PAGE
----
10. Keep track of what other people are doing but remember, each of us is unique in terms of Platform, Product and Promotion.  Thus what someone else is doing is never going to fit us exactly.  Sometimes what someone else is doing could be a disaster for me.  Pick your own path wisely.  This loops us back to number one.

11. Because Spinal Tap says you have to go up to 11.  Don’t take it all so seriously and be slow to react.  The internet is a very dangerous place.  I’ve seen internet lynch mobs go crazy over the slightest thing (done it myself a time or two) but a day or two of waiting and watching isn’t going to change anything.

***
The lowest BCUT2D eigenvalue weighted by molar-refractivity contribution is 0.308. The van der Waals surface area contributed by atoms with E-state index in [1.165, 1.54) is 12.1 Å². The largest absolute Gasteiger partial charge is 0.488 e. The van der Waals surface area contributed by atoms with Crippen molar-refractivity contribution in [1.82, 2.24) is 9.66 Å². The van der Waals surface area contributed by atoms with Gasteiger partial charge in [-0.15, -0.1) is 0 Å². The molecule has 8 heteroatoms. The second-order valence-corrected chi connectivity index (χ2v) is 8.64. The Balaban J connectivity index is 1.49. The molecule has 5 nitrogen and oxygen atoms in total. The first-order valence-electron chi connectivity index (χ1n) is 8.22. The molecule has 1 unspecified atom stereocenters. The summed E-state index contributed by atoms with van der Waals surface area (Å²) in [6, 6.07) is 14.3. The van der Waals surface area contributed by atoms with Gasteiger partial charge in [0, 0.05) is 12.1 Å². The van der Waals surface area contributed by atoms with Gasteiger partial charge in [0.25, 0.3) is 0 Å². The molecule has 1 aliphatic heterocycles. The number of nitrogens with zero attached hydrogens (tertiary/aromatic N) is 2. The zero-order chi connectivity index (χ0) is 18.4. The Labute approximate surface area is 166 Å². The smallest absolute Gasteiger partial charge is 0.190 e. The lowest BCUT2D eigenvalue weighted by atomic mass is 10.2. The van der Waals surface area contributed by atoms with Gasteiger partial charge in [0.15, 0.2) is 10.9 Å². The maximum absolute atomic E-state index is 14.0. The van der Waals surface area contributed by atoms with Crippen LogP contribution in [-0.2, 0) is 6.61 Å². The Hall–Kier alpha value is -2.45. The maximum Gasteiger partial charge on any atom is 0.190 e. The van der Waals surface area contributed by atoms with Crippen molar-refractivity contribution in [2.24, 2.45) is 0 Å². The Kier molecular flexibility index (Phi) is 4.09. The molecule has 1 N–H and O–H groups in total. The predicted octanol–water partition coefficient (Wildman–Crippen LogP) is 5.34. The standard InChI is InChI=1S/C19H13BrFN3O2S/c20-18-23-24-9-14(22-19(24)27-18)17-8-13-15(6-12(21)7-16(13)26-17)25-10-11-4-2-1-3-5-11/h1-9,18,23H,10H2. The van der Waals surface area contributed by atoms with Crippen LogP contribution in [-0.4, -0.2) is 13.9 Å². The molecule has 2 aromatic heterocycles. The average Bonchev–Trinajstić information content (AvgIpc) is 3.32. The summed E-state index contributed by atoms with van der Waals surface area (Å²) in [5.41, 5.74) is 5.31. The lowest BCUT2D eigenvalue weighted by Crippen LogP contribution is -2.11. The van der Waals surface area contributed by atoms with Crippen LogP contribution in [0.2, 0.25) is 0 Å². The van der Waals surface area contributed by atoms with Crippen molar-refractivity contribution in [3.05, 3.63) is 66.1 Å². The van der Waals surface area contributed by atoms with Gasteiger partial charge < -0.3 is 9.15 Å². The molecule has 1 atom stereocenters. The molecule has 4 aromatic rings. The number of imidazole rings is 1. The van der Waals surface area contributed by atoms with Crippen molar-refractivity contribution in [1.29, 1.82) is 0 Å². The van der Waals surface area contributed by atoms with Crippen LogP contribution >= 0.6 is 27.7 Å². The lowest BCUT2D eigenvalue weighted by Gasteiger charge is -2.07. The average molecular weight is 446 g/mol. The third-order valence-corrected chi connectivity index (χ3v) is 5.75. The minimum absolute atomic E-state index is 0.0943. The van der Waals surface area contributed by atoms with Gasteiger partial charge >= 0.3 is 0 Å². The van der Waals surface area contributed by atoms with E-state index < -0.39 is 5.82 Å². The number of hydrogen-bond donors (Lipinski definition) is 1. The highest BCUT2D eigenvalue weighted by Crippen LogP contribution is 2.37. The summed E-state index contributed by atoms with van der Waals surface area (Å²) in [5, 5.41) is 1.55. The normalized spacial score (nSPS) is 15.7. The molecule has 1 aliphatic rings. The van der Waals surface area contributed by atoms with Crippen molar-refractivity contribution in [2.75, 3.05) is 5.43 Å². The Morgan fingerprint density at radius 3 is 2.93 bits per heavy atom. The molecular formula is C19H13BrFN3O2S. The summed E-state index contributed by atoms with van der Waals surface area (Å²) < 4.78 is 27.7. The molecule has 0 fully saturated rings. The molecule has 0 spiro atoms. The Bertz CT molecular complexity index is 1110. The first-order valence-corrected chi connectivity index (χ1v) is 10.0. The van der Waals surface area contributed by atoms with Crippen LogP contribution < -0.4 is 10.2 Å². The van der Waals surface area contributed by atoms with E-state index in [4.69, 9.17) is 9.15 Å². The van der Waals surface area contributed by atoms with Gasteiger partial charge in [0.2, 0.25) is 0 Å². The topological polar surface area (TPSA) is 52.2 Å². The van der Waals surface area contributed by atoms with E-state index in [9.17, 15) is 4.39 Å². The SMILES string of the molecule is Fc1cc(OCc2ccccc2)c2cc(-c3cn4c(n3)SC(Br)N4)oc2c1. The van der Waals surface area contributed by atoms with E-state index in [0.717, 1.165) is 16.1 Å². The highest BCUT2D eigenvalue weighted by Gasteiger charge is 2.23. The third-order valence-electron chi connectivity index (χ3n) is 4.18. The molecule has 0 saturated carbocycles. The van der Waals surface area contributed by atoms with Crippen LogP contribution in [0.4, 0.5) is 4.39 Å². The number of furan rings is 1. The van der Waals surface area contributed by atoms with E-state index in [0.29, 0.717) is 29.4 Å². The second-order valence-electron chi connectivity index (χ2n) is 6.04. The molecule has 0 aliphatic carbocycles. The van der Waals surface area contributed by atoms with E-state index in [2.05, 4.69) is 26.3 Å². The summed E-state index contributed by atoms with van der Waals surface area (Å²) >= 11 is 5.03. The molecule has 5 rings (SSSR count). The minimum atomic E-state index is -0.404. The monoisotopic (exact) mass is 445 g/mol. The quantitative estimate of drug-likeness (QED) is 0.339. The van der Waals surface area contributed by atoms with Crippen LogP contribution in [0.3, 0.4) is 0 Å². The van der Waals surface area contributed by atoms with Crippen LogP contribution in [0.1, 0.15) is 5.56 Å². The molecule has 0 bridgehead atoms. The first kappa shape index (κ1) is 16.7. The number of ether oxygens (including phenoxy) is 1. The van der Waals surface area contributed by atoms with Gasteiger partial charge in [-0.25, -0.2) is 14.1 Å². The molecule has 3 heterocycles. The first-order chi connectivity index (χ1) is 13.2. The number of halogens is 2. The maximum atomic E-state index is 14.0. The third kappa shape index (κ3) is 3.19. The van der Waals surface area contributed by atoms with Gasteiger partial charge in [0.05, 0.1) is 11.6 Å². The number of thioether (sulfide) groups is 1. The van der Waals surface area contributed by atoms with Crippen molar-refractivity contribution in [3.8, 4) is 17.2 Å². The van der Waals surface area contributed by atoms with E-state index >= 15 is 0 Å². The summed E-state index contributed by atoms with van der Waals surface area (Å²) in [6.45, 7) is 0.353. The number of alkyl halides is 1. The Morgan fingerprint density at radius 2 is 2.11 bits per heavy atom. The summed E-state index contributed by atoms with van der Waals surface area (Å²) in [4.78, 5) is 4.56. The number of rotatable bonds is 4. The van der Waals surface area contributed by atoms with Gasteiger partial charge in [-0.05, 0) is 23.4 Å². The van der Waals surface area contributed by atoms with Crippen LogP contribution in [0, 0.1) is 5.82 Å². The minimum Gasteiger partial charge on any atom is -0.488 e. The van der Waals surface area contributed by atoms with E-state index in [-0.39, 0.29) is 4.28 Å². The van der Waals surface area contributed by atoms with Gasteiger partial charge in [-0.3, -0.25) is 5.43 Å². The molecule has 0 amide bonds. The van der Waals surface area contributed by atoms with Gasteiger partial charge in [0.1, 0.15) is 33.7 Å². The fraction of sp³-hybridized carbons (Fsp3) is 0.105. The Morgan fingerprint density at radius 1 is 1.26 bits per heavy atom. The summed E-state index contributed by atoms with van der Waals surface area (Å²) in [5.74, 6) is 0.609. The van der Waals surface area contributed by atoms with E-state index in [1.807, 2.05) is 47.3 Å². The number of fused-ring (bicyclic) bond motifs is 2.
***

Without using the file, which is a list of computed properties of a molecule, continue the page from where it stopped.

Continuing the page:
IMG_0879Cool Gus, BTW, is not a happy camper, but he is healing up.  He hates the cone of shame.  He’s lying at my feet right now whining.

And oh yeah, Breaking Bad tonight.  Long shot on ending:  Jane’s father as the wild card?  But Jesse takes out Walt, gets Brock and HEA?  And do you realize if Marie had not stolen that spoon, none of this would have happened and Hank would be alive?  That’s story-telling.

There are no HEAs in Breaking Bad.